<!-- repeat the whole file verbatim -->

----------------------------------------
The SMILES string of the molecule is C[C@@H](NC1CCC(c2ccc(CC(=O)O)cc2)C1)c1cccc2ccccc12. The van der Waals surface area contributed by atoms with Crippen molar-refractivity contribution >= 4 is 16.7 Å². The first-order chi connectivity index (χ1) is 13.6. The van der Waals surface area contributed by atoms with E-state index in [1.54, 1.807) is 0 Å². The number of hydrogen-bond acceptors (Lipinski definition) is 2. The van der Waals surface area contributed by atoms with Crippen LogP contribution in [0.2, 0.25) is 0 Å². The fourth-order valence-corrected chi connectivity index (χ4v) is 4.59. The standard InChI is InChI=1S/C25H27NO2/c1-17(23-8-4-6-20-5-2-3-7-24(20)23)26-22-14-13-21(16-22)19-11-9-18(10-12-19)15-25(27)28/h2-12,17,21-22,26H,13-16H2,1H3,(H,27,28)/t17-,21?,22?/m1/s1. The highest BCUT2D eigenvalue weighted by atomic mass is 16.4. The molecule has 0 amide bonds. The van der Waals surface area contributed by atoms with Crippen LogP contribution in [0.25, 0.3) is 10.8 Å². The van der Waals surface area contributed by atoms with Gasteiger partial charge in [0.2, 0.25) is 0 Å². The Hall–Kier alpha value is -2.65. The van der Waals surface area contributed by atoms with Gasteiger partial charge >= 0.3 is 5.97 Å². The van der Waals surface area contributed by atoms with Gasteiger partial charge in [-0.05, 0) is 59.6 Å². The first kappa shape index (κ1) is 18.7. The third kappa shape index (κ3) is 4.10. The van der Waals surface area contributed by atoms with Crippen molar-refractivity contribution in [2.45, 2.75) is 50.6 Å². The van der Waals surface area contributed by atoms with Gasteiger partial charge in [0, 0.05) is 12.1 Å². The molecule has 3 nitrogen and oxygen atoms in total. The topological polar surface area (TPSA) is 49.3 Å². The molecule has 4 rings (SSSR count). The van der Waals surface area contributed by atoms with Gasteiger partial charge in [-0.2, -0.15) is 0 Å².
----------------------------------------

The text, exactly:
The SMILES string of the molecule is C[C@@H](NC1CCC(c2ccc(CC(=O)O)cc2)C1)c1cccc2ccccc12. The van der Waals surface area contributed by atoms with Crippen molar-refractivity contribution >= 4 is 16.7 Å². The first-order chi connectivity index (χ1) is 13.6. The van der Waals surface area contributed by atoms with E-state index in [1.54, 1.807) is 0 Å². The number of hydrogen-bond acceptors (Lipinski definition) is 2. The van der Waals surface area contributed by atoms with Crippen LogP contribution in [0.2, 0.25) is 0 Å². The fourth-order valence-corrected chi connectivity index (χ4v) is 4.59. The standard InChI is InChI=1S/C25H27NO2/c1-17(23-8-4-6-20-5-2-3-7-24(20)23)26-22-14-13-21(16-22)19-11-9-18(10-12-19)15-25(27)28/h2-12,17,21-22,26H,13-16H2,1H3,(H,27,28)/t17-,21?,22?/m1/s1. The highest BCUT2D eigenvalue weighted by atomic mass is 16.4. The molecule has 0 amide bonds. The van der Waals surface area contributed by atoms with Crippen LogP contribution in [0.25, 0.3) is 10.8 Å². The van der Waals surface area contributed by atoms with Gasteiger partial charge in [0.2, 0.25) is 0 Å². The Hall–Kier alpha value is -2.65. The van der Waals surface area contributed by atoms with Gasteiger partial charge >= 0.3 is 5.97 Å². The van der Waals surface area contributed by atoms with Gasteiger partial charge in [-0.05, 0) is 59.6 Å². The first kappa shape index (κ1) is 18.7. The third kappa shape index (κ3) is 4.10. The van der Waals surface area contributed by atoms with Crippen molar-refractivity contribution in [2.45, 2.75) is 50.6 Å². The van der Waals surface area contributed by atoms with Gasteiger partial charge in [0, 0.05) is 12.1 Å². The molecule has 3 nitrogen and oxygen atoms in total. The topological polar surface area (TPSA) is 49.3 Å². The molecule has 4 rings (SSSR count). The van der Waals surface area contributed by atoms with Gasteiger partial charge in [-0.2, -0.15) is 0 Å².